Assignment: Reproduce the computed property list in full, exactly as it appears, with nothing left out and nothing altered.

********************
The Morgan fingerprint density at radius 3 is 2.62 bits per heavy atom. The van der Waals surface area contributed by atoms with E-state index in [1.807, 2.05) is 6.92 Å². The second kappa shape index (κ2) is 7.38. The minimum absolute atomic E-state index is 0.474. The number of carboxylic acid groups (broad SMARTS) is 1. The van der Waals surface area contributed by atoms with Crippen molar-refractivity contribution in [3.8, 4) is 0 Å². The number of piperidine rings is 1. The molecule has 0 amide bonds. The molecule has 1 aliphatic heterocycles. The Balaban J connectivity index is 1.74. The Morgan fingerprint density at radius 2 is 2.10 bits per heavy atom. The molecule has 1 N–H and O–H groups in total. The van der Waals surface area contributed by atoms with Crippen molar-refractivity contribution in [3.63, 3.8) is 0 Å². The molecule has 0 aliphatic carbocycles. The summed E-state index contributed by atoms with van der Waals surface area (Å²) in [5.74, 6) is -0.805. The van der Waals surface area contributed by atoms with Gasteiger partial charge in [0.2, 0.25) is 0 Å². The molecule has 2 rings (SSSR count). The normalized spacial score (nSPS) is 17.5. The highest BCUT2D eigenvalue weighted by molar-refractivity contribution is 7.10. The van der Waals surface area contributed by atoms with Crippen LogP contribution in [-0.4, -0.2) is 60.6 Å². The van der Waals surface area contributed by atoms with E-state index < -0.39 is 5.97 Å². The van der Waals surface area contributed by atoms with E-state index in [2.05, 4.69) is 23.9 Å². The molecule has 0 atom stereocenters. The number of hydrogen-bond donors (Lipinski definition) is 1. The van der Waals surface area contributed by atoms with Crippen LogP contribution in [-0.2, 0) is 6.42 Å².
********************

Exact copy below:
The Morgan fingerprint density at radius 3 is 2.62 bits per heavy atom. The van der Waals surface area contributed by atoms with E-state index in [1.807, 2.05) is 6.92 Å². The second kappa shape index (κ2) is 7.38. The minimum absolute atomic E-state index is 0.474. The number of carboxylic acid groups (broad SMARTS) is 1. The van der Waals surface area contributed by atoms with Crippen molar-refractivity contribution in [3.8, 4) is 0 Å². The number of piperidine rings is 1. The molecule has 0 amide bonds. The molecule has 1 aliphatic heterocycles. The Balaban J connectivity index is 1.74. The Morgan fingerprint density at radius 2 is 2.10 bits per heavy atom. The molecule has 1 N–H and O–H groups in total. The van der Waals surface area contributed by atoms with Crippen molar-refractivity contribution in [3.63, 3.8) is 0 Å². The molecule has 0 aliphatic carbocycles. The summed E-state index contributed by atoms with van der Waals surface area (Å²) in [5.74, 6) is -0.805. The van der Waals surface area contributed by atoms with Gasteiger partial charge in [0.2, 0.25) is 0 Å². The molecule has 2 rings (SSSR count). The normalized spacial score (nSPS) is 17.5. The highest BCUT2D eigenvalue weighted by molar-refractivity contribution is 7.10. The van der Waals surface area contributed by atoms with Crippen LogP contribution in [-0.4, -0.2) is 60.6 Å². The van der Waals surface area contributed by atoms with E-state index < -0.39 is 5.97 Å². The van der Waals surface area contributed by atoms with E-state index in [2.05, 4.69) is 23.9 Å². The molecule has 0 atom stereocenters. The number of hydrogen-bond donors (Lipinski definition) is 1. The van der Waals surface area contributed by atoms with Crippen LogP contribution in [-0.2, 0) is 6.42 Å².